Date of Award

2019

Degree Type

Dissertation

Degree Name

Doctor of Philosophy in Biological and Environmental Sciences

Department

Nutrition and Food Sciences

First Advisor

Alison Tovar

Abstract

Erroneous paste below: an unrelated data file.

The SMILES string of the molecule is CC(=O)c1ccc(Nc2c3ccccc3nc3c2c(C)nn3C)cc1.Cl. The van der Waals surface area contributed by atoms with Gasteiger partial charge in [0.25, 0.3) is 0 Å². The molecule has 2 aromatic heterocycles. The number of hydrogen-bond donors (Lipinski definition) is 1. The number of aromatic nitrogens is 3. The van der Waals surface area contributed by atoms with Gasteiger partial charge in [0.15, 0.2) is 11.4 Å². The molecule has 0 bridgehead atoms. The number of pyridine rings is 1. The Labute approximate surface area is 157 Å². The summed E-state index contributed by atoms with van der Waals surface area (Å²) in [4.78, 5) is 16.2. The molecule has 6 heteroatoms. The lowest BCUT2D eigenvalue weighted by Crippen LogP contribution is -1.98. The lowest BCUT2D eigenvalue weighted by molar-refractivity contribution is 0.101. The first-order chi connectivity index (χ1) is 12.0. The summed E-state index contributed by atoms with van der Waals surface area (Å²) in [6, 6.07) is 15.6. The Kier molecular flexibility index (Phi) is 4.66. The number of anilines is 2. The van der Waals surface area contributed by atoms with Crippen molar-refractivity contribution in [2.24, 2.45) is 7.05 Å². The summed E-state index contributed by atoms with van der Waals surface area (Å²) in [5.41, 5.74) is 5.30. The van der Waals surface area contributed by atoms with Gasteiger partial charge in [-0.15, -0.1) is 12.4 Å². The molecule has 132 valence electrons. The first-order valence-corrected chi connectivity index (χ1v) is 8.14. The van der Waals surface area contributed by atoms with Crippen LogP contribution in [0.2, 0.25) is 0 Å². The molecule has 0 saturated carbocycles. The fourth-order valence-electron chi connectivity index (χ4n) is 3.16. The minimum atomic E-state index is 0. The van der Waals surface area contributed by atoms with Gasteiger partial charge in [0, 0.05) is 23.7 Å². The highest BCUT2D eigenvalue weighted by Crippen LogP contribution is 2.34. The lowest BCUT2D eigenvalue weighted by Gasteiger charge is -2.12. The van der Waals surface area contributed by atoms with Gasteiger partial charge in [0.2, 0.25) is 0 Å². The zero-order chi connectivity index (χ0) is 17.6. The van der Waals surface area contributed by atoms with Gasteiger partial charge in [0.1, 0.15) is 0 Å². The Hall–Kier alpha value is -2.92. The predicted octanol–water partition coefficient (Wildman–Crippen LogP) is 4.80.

Statement of the Problem: In the United States, nearly 14% of preschool-aged children (ages 2 to 5) are obese. Additionally, disparities persist, with the highest prevalence of obesity among Hispanic preschool-aged children (17% vs. 11% non-Hispanic Black and 3.5% non- Hispanic White preschool-aged children). Establishing healthy eating habits in early childhood is critical and providing children with similar opportunities to practice healthy eating habits independently at home and in child care is thought to reinforce the development of healthy eating habits early in life. However, there is limited information regarding how parents and childcare providers communicate about child-nutrition, including promoting healthy eating habits. Further, there is a need to examine how and what children are fed both at home and in child care. The purpose of this dissertation was to understand child-nutrition related communication between parents and family child care providers (FCCP) how and what parents and family child care providers (FCCP) feed preschool-aged children at home and in child care. The aims of this paper are to 1) describe parent-FCCP child nutrition-related communication, 2) describe how and what parents and FCCP feed preschool-aged children at home and in childcare, and 3) identify with parents and FCCP strategies to promote healthy eating habits in preschool-aged children. Methods: A total of three separate research projects (n = 83) were conducted between December 2016 – October 2018. For study 1, five focus groups (n = 25) were conducted with parents of preschool-aged children attending family child care homes (FCCH) to explore how and what parents communicate about with family child FCCPs, and influences on how parents feed their children at home. Inductive and deductive content analysis approach was utilized for data analysis of the focus group data. For study 2, 33 parent interviews were conducted to collect parent feeding practices and child dietary intake at home. The data collected was subsequently merged with a matching dataset containing FCCP feeding practices and child dietary intake at the FCCH. Parent/FCCP feeding practices scores were calculated and compared for differences. Healthy Eating Index (HEI – 2015) scores were calculated for dietary intake at home and in the FCCH and compared for differences. For study 3, four nominal group technique focus groups (two with parents, (n = 8) and two with FCCPs (n = 17)) were conducted to identify facilitators and barriers to parents and FCCPs working together to support healthy eating habits in Hispanic preschool-aged children. Responses were ranked from greatest to least facilitator/barrier. Summary of results: Most parents/FCCPs were non-US born Hispanic, female, and primarily Spanish-speaking. Parents reported child food preferences and ensuring that children eat enough food influenced how they fed children at home. Communication with FCCPs occurred primarily in-person; childnutrition related communication was infrequent. Compared to FCCPs, parents reported greater frequency of controlling feeding practices, and diet quality was higher at the FCCH compared to the home. In general, caregivers recognize the shared feeding responsibility and indicate that intercommunication (or a reciprocal interaction between caregivers) is important to work together to support healthy eating habits in young children, however barriers remain. Increasing communication of child-nutrition related topics between parents and FCCPs may lead to improvements in child dietary intake. Future efforts should include identifying effective communication modalities to facilitate transfer of nutrition information between parents and FCCPs to support healthy eating habits in young children.

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